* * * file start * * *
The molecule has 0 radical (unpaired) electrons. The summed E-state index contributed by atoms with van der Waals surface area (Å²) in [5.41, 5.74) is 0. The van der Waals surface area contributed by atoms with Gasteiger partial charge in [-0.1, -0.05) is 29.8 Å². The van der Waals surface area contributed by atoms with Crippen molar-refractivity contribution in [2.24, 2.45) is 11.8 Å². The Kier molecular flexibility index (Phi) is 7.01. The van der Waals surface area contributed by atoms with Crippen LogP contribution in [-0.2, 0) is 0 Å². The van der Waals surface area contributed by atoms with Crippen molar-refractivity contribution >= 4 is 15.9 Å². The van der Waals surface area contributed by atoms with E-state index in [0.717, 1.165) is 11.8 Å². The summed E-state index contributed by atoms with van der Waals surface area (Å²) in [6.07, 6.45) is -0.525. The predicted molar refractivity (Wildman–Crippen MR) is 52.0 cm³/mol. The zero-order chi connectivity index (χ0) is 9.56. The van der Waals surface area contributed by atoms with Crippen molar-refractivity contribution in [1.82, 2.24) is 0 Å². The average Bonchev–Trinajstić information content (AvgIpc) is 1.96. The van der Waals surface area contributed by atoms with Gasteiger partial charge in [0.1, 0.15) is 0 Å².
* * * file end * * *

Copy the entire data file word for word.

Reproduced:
The molecule has 0 radical (unpaired) electrons. The summed E-state index contributed by atoms with van der Waals surface area (Å²) in [5.41, 5.74) is 0. The van der Waals surface area contributed by atoms with Gasteiger partial charge in [-0.1, -0.05) is 29.8 Å². The van der Waals surface area contributed by atoms with Crippen molar-refractivity contribution in [2.24, 2.45) is 11.8 Å². The Kier molecular flexibility index (Phi) is 7.01. The van der Waals surface area contributed by atoms with Crippen LogP contribution in [-0.2, 0) is 0 Å². The van der Waals surface area contributed by atoms with Crippen molar-refractivity contribution >= 4 is 15.9 Å². The van der Waals surface area contributed by atoms with E-state index in [0.717, 1.165) is 11.8 Å². The summed E-state index contributed by atoms with van der Waals surface area (Å²) in [6.07, 6.45) is -0.525. The predicted molar refractivity (Wildman–Crippen MR) is 52.0 cm³/mol. The zero-order chi connectivity index (χ0) is 9.56. The van der Waals surface area contributed by atoms with Crippen molar-refractivity contribution in [1.82, 2.24) is 0 Å². The average Bonchev–Trinajstić information content (AvgIpc) is 1.96. The van der Waals surface area contributed by atoms with Gasteiger partial charge in [0.1, 0.15) is 0 Å².